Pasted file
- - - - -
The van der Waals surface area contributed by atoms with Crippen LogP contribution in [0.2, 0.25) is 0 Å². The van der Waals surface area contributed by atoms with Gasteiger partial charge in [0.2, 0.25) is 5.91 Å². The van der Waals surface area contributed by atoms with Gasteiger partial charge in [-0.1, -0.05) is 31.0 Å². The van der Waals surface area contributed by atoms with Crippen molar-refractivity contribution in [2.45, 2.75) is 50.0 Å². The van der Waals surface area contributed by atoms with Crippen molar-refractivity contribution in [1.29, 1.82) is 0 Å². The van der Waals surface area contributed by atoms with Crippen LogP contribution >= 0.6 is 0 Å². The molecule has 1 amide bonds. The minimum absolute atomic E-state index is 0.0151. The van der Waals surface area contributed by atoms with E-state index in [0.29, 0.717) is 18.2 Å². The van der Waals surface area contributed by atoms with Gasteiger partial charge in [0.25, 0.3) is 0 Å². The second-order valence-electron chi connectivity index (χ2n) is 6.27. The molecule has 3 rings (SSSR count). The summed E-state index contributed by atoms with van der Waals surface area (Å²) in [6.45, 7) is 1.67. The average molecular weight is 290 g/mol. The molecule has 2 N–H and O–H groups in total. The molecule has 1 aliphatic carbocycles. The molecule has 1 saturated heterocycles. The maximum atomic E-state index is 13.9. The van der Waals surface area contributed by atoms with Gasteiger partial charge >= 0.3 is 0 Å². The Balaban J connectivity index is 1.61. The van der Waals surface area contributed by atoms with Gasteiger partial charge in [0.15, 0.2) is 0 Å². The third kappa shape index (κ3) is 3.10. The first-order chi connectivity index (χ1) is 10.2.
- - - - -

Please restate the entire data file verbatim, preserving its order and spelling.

The van der Waals surface area contributed by atoms with Crippen LogP contribution in [0.2, 0.25) is 0 Å². The van der Waals surface area contributed by atoms with Gasteiger partial charge in [0.2, 0.25) is 5.91 Å². The van der Waals surface area contributed by atoms with Gasteiger partial charge in [-0.1, -0.05) is 31.0 Å². The van der Waals surface area contributed by atoms with Crippen molar-refractivity contribution in [2.45, 2.75) is 50.0 Å². The van der Waals surface area contributed by atoms with Crippen molar-refractivity contribution in [1.29, 1.82) is 0 Å². The van der Waals surface area contributed by atoms with Crippen LogP contribution >= 0.6 is 0 Å². The molecule has 1 amide bonds. The minimum absolute atomic E-state index is 0.0151. The van der Waals surface area contributed by atoms with E-state index in [0.29, 0.717) is 18.2 Å². The van der Waals surface area contributed by atoms with Gasteiger partial charge in [0.25, 0.3) is 0 Å². The second-order valence-electron chi connectivity index (χ2n) is 6.27. The molecule has 3 rings (SSSR count). The summed E-state index contributed by atoms with van der Waals surface area (Å²) in [6.45, 7) is 1.67. The average molecular weight is 290 g/mol. The molecule has 2 N–H and O–H groups in total. The molecule has 1 aliphatic carbocycles. The molecule has 1 saturated heterocycles. The maximum atomic E-state index is 13.9. The van der Waals surface area contributed by atoms with Gasteiger partial charge >= 0.3 is 0 Å². The Balaban J connectivity index is 1.61. The van der Waals surface area contributed by atoms with Gasteiger partial charge in [0.15, 0.2) is 0 Å². The third kappa shape index (κ3) is 3.10. The first-order chi connectivity index (χ1) is 10.2.